God met the need of loneliness not with the gift of community only, not with the chance of brief sexual encounters with virtual strangers, not with the possibility of seeing others in good relationships, and not with fame and adulating crowds, but He met this need through marriage and family.

There have always been single adults among us – and we should remember that our Lord was a single adult – and to some God gives the gift of celibacy. Matthew 19:10-12 provides the Lord’s teaching on the matter. It is not everyone’s gift, or even the majority of people. But singleness alone is not a curse, neither need it be unhealthy. Yet even those with the gift of celibacy need community, friendships, and human intimacy. We are not made to be alone – not even alone with God.

Our greatest need as a race is intimacy with God, to know Him and to experience Him, but in this experience He also brings us into intimacy with others. It is interesting that in John 14:23 Christ spoke to the individual’s experience and said that He and the Father with make their home in the individual (“make our home in him” – it is singular in the Greek), so there is a personal, individual experience and relationship we need with God through Christ. But in the next breath Christ also spoke of the community when He said in the plural, “Peace I leave with you (plural)” (John 14:27), and there are experiences we have with God through Christ that we need the community of believers to experience.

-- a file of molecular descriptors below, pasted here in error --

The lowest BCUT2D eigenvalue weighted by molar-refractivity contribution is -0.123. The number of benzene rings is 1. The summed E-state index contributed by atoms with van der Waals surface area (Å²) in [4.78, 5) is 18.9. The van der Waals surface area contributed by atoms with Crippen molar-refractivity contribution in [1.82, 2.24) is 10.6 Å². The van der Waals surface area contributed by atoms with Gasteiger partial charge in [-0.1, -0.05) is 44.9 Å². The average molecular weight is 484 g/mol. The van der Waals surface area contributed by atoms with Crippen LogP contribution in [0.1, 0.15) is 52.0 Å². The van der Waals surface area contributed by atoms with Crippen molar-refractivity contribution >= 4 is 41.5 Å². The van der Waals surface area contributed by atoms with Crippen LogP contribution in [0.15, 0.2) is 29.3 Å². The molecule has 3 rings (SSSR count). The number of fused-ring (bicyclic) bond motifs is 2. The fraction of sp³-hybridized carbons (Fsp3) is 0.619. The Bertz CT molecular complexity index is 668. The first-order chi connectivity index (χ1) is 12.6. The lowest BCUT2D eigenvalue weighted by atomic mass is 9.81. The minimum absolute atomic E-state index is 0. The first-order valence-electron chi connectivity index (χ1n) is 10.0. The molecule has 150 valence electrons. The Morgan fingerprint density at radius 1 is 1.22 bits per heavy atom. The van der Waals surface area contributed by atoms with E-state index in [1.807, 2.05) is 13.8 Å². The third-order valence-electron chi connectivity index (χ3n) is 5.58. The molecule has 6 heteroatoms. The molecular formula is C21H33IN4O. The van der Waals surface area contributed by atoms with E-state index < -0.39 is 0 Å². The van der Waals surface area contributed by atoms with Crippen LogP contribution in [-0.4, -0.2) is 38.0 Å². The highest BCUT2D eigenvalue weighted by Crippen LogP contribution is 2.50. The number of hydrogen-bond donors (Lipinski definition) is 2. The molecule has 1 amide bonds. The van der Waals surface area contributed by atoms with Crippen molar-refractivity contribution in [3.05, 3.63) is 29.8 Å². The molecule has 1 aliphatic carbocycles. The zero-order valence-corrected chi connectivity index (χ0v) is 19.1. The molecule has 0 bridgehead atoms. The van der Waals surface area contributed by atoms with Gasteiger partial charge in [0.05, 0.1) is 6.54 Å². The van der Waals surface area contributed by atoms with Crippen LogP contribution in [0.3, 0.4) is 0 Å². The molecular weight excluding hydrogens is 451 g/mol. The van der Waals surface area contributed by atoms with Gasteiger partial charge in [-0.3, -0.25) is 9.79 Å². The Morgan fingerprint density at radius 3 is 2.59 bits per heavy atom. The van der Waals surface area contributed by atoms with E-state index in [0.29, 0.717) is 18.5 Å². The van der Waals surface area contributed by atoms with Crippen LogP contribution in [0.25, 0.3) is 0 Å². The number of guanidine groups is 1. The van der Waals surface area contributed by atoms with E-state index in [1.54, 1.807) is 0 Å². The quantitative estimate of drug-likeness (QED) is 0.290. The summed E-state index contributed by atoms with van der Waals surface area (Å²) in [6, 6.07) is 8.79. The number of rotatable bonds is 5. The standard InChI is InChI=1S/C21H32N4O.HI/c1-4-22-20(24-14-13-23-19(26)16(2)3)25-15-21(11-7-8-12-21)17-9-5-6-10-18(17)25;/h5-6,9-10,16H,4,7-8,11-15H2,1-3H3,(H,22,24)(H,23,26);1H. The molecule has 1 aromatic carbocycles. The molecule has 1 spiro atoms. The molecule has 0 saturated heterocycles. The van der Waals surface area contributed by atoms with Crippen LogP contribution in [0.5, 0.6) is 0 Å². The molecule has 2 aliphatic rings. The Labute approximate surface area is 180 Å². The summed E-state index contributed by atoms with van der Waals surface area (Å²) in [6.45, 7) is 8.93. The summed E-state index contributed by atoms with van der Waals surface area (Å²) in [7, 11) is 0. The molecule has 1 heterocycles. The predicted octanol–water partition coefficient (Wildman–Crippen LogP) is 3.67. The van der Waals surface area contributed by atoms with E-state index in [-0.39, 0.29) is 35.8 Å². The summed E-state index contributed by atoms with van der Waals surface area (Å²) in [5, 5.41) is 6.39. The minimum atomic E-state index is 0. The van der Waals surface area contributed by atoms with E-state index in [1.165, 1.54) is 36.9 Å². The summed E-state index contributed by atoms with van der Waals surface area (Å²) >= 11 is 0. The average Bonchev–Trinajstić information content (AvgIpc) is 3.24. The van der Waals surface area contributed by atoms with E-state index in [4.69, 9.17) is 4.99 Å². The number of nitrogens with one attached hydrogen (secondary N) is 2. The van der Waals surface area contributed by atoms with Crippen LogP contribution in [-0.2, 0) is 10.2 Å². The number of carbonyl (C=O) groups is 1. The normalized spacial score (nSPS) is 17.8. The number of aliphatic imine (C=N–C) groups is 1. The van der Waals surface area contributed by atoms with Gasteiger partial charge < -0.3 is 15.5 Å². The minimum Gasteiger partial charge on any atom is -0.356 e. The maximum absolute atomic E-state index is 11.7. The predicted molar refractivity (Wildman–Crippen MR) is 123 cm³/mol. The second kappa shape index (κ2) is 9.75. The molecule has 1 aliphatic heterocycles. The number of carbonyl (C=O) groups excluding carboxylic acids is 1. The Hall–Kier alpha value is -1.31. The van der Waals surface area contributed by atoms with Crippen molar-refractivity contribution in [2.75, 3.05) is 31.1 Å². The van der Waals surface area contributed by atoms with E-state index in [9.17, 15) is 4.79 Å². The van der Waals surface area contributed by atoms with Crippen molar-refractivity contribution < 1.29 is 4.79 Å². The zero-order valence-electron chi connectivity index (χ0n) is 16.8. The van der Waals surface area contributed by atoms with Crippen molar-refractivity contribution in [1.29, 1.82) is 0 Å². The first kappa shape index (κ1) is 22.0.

This is our great need today – to be in intimate relationship with others, to have a close group of trusted and loving friends, to have those who respect us and love us, and to share our love and respect with them as well. All life is empty and unfulfilling until we have resolved these two matters: our relationship with God through Christ and our relationship with our fellow human beings, especially our spouse, family, and closest friends. Nothing is a suitable substitute for these.